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Invisible Gamer’s review of XCOM: Enemy Unknown was based on an Xbox 360 final retail copy, which was provided to us by the publisher.  We were unable to test multiplayer in advance of the game’s official release of October 9th, 2012, but will update the review accordingly if the  experience warrants it.

Aliens Versus Humans: At Long Last, X-Com in the App Store

 

Ever since the first crummy Snake-alikes and variations on Klondike started showing up on the iPhone app store way back in the days before App Store was a thing, I’ve frequently bemoaned the lack of a solid X-Com clone on Apple’s iOS platform. In fact, I’ve been throwing a low-level hissy about the series’ lack of portable representation since series creator Julian Gollop’s Rebelstar: Tactical Command landed on Gameboy Advance back in 2005 and proved that X-Com without the base-building, research and manufacturing, and Geoscape mode just wasn’t really X-Com at all.

But getting back to the point: touch-driven interfaces and turn-based tactics go together like milk and cookies, and it’s remained a deep mystery that on a popular platform where everybody’s ripping off everybody else’s ideas, we haven’t seen anything that even attempts to ape a design that’s been ripe for the taking since 1994. Now, on the eve of the release of 2K’s XCOM: Enemy Unknown – a series reboot that looks to successfully mix the best qualities of the 90′s classic with an interface that even your blind granny could navigate – someone has finally gone and done it. Nevermind the fact that the game is called Aliens Versus Humans, and that it doesn’t have a Sectoid or Skyranger to its name: this is the game X-Com fans have been waiting to put in their pockets for nearly two decades.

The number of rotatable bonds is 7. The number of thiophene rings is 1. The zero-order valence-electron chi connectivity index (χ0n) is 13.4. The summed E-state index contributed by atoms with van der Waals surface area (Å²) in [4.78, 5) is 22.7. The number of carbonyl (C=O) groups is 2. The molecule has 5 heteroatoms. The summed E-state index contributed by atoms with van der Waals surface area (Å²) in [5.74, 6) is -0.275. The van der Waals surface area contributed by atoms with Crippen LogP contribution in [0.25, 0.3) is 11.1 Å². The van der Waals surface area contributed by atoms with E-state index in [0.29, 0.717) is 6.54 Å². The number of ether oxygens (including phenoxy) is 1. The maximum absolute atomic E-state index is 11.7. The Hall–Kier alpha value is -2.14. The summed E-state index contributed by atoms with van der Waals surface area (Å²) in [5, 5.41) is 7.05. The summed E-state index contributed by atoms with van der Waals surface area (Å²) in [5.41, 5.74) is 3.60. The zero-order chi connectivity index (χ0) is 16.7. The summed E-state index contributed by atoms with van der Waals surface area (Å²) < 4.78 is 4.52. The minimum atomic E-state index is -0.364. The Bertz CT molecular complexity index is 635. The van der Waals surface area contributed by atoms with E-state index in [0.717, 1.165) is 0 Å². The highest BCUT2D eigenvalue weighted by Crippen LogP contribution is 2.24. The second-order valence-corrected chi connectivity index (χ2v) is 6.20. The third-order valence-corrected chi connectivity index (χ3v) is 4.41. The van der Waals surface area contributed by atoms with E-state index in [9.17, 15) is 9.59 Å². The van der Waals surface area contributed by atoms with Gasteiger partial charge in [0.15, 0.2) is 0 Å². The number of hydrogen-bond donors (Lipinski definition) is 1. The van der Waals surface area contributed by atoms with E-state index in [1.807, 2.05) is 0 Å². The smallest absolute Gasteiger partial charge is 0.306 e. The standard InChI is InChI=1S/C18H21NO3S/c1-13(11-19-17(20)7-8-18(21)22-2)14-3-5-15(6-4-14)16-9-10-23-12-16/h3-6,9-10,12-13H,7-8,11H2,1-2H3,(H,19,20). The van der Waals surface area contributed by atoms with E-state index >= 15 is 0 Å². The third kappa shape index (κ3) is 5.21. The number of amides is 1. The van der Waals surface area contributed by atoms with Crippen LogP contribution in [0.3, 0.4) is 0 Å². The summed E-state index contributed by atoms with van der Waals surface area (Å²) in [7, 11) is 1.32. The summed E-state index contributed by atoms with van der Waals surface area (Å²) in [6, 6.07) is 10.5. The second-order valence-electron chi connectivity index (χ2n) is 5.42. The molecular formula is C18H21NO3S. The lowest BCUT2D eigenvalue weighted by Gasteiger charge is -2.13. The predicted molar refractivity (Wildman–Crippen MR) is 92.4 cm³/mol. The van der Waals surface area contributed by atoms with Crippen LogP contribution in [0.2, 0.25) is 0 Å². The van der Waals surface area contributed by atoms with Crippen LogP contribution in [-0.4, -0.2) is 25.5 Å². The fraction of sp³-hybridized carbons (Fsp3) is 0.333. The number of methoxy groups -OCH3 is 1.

As it happens, anyone who’s Googled “X-Com for iPhone” in the past year will likely have stumbled upon the game, and quite possibly given it a pass. AVH has been available on the App Store for nearly a year, though until recently, it was little more than a generic-but-accurate riff on X-Com’s tactical layer (like the aforementioned Rebelstar game.) That’s not to say that the work of husband-and-wife development team Jim and Vanessa Cloughley (the independent software company professionally known as Leisure Rules) wasn’t impressive for their first release: it was just incomplete. I’d sampled the game here and there, found it amusing in a sort of nostalgic and “isn’t that cute” way, but ultimately forgotten about it due to many other higher priority releases. It wasn’t until I stumbled on the developer’s Twitter account a few weeks ago and realized there was an update it the works that I decided to give it a second look. And, boy, am I glad I did, because what I saw blew me away. Since the update, I haven’t been able to stop playing, and if there’s any better measure of the quality of a game, I don’t know what it is.